I lived in London, England for a year in my early twenties, travelling through London Bridge train station on my way to work. I would often pass by a young man sleeping rough and asking for change. I had very little spare money myself at that time, but I wanted to help. I offered him an apple from my packed lunch. He showed me his missing front teeth; he couldn’t eat apples. In his mid-twenties, even his remaining teeth were not up to raw or crunchy foods.
We know eating healthily is good for us and we know that low incomes impact the affordability and accessibility of healthy foods, but what happens when poor health prevents us from eating well?
I learned a lot from that young man, not the least of which is that we often overlook the issues of oral health and food security. In a country like Canada, where most dental care is not part of our public health care systems, poverty impacts both the affordability of healthy foods and access to dental care needed to eat those foods. It’s a hidden reality and reinforcing cycle that contributes to poor health outcomes. Many wind up in emergency rooms, self-treating or suffering on their own. We need healthy teeth to eat healthy foods, and eating healthily is important for healthy teeth.
Fast forward to today and a relative of mine is facing similar problems. She is losing a front tooth and as a senior, she faces a host of other ailments, including medications that impact her appetite or upset her digestion. Dealing with chronic pain over the last number of years has impacted her food preferences. In combination, this has eliminated many fresh or raw foods, seeds, nuts, and whole grains breads. Instead, softer foods that are easy to digest are the go-to fare.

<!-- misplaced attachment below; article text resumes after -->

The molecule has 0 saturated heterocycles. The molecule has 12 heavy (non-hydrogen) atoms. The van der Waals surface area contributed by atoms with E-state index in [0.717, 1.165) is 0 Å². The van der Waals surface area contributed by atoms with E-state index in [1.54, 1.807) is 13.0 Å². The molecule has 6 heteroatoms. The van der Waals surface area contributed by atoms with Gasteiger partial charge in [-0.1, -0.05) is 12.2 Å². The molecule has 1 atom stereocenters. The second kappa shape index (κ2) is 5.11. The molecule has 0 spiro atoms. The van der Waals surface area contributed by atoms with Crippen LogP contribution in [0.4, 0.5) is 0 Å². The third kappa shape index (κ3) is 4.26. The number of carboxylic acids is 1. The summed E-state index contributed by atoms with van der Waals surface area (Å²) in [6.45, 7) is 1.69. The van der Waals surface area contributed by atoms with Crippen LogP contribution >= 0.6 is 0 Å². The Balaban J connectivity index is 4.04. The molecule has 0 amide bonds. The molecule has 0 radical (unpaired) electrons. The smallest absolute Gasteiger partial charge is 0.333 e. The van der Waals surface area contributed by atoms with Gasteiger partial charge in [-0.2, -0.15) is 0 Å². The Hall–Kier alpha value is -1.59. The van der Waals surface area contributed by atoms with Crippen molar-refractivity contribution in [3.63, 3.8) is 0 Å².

In October 2016, the BBC Radio 4’s The Food Programme produced an episode about diet and dementia; not only the link between the kinds of foods people are eating and dementia prevention, but also the challenges of eating with dementia. Preparing food and the process of eating becomes another three-times a day struggle.
This struggle extends to those living with long-term illnesses, regardless of age. Individuals living with cancer, for example, may be prevented from eating well by the impacts of the cancer itself, such as chronic pain, depression, and treatment side effects. Unfortunately, those healthy foods could also be an important part of recovery and healing.
So, where do we go from here? For me, greater awareness and understanding is needed for those experiencing the intersection of these issues. We have still not fully valued healthy eating as a foundation for health and we need policies and programs to shift our food systems so that we all have access to healthy, just and sustainable food.
In addition, we need to reinvest in disease prevention and away from our crisis states. For example, publically funded and accessible preventative dental care for those without private dental insurance, or even universal dental care, would go a long way for many. There is a great deal of research and attention on this for children, but little for adults experiencing income insecurity.
Blog written by: Satya Ramen, Senior Coordinator, Ecology Action Centre
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